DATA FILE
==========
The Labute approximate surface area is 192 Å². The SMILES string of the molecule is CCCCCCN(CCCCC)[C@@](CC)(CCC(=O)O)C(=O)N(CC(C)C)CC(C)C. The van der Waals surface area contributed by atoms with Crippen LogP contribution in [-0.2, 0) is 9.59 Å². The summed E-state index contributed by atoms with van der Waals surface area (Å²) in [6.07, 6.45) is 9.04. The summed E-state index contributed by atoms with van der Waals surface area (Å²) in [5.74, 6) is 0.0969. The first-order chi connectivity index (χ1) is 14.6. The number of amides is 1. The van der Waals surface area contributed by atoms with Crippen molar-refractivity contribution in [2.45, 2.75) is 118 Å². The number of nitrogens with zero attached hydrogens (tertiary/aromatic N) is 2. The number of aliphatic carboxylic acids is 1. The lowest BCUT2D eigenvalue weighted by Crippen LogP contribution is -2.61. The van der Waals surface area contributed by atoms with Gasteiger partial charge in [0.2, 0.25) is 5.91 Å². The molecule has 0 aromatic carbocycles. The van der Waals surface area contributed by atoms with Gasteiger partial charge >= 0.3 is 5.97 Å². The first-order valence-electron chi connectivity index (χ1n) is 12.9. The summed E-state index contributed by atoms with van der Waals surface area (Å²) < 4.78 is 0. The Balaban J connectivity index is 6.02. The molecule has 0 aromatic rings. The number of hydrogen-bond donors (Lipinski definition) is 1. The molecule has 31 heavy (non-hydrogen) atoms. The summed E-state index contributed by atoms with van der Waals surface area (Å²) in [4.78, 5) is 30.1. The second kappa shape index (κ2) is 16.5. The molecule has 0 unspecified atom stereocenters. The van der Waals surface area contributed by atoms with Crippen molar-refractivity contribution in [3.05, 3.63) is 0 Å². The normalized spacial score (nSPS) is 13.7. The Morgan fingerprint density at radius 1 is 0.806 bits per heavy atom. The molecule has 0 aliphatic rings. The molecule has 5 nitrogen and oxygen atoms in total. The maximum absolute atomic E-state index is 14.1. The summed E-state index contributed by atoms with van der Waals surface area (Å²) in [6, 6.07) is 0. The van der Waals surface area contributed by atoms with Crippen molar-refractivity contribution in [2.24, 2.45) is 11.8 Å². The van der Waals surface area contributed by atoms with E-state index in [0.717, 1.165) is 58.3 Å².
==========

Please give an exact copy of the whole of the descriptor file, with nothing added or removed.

The Labute approximate surface area is 192 Å². The SMILES string of the molecule is CCCCCCN(CCCCC)[C@@](CC)(CCC(=O)O)C(=O)N(CC(C)C)CC(C)C. The van der Waals surface area contributed by atoms with Crippen LogP contribution in [-0.2, 0) is 9.59 Å². The summed E-state index contributed by atoms with van der Waals surface area (Å²) in [6.07, 6.45) is 9.04. The summed E-state index contributed by atoms with van der Waals surface area (Å²) in [5.74, 6) is 0.0969. The first-order chi connectivity index (χ1) is 14.6. The number of amides is 1. The van der Waals surface area contributed by atoms with Crippen molar-refractivity contribution in [2.45, 2.75) is 118 Å². The number of nitrogens with zero attached hydrogens (tertiary/aromatic N) is 2. The number of aliphatic carboxylic acids is 1. The lowest BCUT2D eigenvalue weighted by Crippen LogP contribution is -2.61. The van der Waals surface area contributed by atoms with Gasteiger partial charge in [0.2, 0.25) is 5.91 Å². The molecule has 0 aromatic carbocycles. The van der Waals surface area contributed by atoms with Gasteiger partial charge >= 0.3 is 5.97 Å². The first-order valence-electron chi connectivity index (χ1n) is 12.9. The summed E-state index contributed by atoms with van der Waals surface area (Å²) < 4.78 is 0. The Balaban J connectivity index is 6.02. The molecule has 0 aromatic rings. The number of hydrogen-bond donors (Lipinski definition) is 1. The molecule has 31 heavy (non-hydrogen) atoms. The summed E-state index contributed by atoms with van der Waals surface area (Å²) in [4.78, 5) is 30.1. The second kappa shape index (κ2) is 16.5. The molecule has 0 unspecified atom stereocenters. The van der Waals surface area contributed by atoms with Crippen molar-refractivity contribution in [3.05, 3.63) is 0 Å². The normalized spacial score (nSPS) is 13.7. The Morgan fingerprint density at radius 1 is 0.806 bits per heavy atom. The molecule has 0 aliphatic rings. The molecule has 5 nitrogen and oxygen atoms in total. The maximum absolute atomic E-state index is 14.1. The summed E-state index contributed by atoms with van der Waals surface area (Å²) in [6, 6.07) is 0. The van der Waals surface area contributed by atoms with Crippen molar-refractivity contribution in [2.24, 2.45) is 11.8 Å². The van der Waals surface area contributed by atoms with E-state index in [0.717, 1.165) is 58.3 Å².